Send data to an Amazon Kinesis video stream - Amazon Kinesis Video Streams

Send data to an Amazon Kinesis video stream

This section describes how to send media data from a camera to the Kinesis video stream that you created in the previous section. This section uses the C++ Producer Library as a GStreamer plugin.

To send media from a variety of devices on a variety of operating systems, this tutorial uses the Kinesis Video Streams C++ producer library and GStreamer, an open-source media framework that standardizes access to cameras and other media sources.

Build the SDK and samples

You can build the SDK and samples on your computer or in AWS Cloud9. Follow the appropriate procedures below.

Build on your computer

Use the instructions in the readme file to build the producer library and sample application.

This includes:

  • Installing dependencies

  • Cloning the repository

  • Using CMake to generate makefiles

  • Building the binary files using make

Build in AWS Cloud9

Follow these procedures to upload to Kinesis Video Streams in AWS Cloud9. You won't need to download anything to your computer.

  1. In the AWS Management Console, open AWS Cloud9.

    Select Create environment.

  2. On the Create environment screen, complete the following:

    • Name - Type a name for your new environment.

    • Platform - Select Ubuntu Server 22.04 LTS.

    You can leave the other fields with the default selections.

  3. When the environment has been created, select Open in the Cloud9 IDE column.

    In the lower-middle area of the screen, you see Admin:~/environment $. This is the AWS Cloud9 (Amazon EC2) terminal.

    Note

    If you accidentally close the terminal, select Window, New Terminal.

    Run the following commands in the terminal to change the volume to 20 GiB.

    1. Download the script.

      wget https://awsj-iot-handson.s3-ap-northeast-1.amazonaws.com/kvs-workshop/resize_volume.sh
    2. Give the script execute permissions.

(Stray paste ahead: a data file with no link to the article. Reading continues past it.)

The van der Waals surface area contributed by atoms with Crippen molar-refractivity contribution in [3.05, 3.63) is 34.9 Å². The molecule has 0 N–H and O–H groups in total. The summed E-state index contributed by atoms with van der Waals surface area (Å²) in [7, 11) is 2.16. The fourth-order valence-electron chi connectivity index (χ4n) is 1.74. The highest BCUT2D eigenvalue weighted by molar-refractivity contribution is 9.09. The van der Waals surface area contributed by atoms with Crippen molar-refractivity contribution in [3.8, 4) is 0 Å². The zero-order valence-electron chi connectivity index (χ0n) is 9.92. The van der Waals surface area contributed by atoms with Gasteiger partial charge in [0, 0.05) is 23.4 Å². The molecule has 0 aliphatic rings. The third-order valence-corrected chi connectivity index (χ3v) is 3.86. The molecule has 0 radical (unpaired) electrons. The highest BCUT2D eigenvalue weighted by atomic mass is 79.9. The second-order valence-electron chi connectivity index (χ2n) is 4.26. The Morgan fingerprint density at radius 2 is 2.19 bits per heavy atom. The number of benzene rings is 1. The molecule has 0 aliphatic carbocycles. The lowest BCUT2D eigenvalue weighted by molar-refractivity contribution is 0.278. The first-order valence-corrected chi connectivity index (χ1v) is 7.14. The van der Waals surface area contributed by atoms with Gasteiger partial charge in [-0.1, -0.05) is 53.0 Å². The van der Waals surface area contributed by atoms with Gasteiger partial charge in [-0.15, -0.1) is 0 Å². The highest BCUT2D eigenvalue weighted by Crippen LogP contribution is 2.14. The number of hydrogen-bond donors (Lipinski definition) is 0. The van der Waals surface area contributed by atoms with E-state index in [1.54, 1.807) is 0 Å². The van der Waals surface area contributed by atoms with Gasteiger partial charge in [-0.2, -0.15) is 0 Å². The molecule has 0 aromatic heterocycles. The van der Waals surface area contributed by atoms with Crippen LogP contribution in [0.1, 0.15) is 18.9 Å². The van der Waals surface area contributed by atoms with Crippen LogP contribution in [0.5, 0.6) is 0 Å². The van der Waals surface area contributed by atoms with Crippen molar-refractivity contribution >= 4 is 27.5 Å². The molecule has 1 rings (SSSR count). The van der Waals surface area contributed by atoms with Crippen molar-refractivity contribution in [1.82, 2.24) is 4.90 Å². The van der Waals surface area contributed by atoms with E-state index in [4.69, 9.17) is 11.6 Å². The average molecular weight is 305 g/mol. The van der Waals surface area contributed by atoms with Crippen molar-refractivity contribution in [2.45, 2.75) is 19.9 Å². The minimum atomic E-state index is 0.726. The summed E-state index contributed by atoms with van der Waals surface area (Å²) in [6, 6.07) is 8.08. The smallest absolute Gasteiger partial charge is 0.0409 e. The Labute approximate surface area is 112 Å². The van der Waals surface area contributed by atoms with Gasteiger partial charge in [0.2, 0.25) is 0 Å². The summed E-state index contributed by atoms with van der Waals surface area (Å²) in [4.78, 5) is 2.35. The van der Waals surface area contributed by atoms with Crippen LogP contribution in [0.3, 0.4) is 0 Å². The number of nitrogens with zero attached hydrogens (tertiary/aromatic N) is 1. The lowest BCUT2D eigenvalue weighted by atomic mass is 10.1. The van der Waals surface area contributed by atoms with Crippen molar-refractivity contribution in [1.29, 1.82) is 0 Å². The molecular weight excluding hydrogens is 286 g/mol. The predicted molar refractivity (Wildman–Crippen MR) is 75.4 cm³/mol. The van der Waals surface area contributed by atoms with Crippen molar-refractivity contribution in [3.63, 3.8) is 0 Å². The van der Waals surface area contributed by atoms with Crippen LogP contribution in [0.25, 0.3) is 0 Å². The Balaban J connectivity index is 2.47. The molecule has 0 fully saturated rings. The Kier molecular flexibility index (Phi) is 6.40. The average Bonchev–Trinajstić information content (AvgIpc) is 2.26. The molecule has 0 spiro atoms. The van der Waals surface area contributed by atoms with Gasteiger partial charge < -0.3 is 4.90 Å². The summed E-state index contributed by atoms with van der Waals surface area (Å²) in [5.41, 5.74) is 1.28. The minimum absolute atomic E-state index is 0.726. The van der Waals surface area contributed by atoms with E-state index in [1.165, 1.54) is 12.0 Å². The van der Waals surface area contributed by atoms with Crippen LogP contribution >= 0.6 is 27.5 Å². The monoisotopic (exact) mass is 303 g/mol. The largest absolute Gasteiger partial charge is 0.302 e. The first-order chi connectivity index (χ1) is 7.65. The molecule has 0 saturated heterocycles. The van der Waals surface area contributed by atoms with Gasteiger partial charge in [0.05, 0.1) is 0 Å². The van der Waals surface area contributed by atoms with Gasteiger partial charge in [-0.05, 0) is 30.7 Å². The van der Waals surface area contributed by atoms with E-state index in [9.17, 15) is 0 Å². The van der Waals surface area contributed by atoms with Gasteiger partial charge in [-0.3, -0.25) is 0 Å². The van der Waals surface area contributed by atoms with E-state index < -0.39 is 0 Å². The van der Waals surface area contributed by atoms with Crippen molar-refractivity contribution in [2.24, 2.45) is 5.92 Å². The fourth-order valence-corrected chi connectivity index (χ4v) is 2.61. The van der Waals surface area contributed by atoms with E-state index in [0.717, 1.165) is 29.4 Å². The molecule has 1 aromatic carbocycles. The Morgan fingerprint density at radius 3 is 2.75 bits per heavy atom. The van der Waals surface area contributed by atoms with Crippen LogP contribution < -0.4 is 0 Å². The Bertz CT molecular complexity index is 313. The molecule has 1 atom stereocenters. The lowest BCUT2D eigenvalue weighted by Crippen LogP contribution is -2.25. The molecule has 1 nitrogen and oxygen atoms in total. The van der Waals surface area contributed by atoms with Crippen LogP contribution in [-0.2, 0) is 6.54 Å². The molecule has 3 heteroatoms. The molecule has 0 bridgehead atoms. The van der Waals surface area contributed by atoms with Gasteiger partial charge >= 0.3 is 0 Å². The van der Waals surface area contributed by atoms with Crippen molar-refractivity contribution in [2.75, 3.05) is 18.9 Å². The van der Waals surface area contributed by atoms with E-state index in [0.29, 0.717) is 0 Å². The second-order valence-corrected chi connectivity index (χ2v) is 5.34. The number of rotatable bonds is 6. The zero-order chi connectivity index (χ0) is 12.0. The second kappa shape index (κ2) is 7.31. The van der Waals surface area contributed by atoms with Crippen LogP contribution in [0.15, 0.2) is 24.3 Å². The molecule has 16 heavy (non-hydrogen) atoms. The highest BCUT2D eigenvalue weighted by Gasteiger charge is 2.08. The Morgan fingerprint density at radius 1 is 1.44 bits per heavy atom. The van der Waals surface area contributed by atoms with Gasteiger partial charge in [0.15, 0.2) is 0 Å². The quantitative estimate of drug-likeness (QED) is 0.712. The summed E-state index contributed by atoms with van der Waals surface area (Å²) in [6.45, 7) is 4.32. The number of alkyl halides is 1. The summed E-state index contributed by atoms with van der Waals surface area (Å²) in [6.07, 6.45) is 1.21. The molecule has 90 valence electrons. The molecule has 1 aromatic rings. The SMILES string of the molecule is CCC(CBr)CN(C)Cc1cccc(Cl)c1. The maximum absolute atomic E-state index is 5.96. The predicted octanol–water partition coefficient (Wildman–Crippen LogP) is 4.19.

chmod +x resize_volume.sh
    3. Run the script.

      ./resize_volume.sh
  4. Fetch the latest information on all of the software you can install or update through the Advanced Packaging Tool (APT).

    This command doesn't update the software itself, but makes sure your system knows what the latest available versions are.

    sudo apt-get update
  5. Install the C++ producer SDK dependencies.

    sudo apt-get install -y cmake m4 git build-essential pkg-config libssl-dev libcurl4-openssl-dev \ liblog4cplus-dev libgstreamer1.0-dev libgstreamer-plugins-base1.0-dev \ gstreamer1.0-plugins-base-apps gstreamer1.0-plugins-bad gstreamer1.0-plugins-good \ gstreamer1.0-plugins-ugly gstreamer1.0-tools
  6. Use git to clone the C++ producer SDK.

    git clone https://github.com/awslabs/amazon-kinesis-video-streams-producer-sdk-cpp.git
  7. Prepare a build directory.

    cd amazon-kinesis-video-streams-producer-sdk-cpp mkdir build cd build
  8. Use CMake to generate makefiles.

    cmake .. -DBUILD_GSTREAMER_PLUGIN=TRUE -DBUILD_DEPENDENCIES=OFF

    The end of the expected output looks like the following:

    -- Build files have been written to: /home/ubuntu/environment/amazon-kinesis-video-streams-producer-sdk-cpp/build
  9. Use make to compile the SDK and sample applications, as well as build the final executables.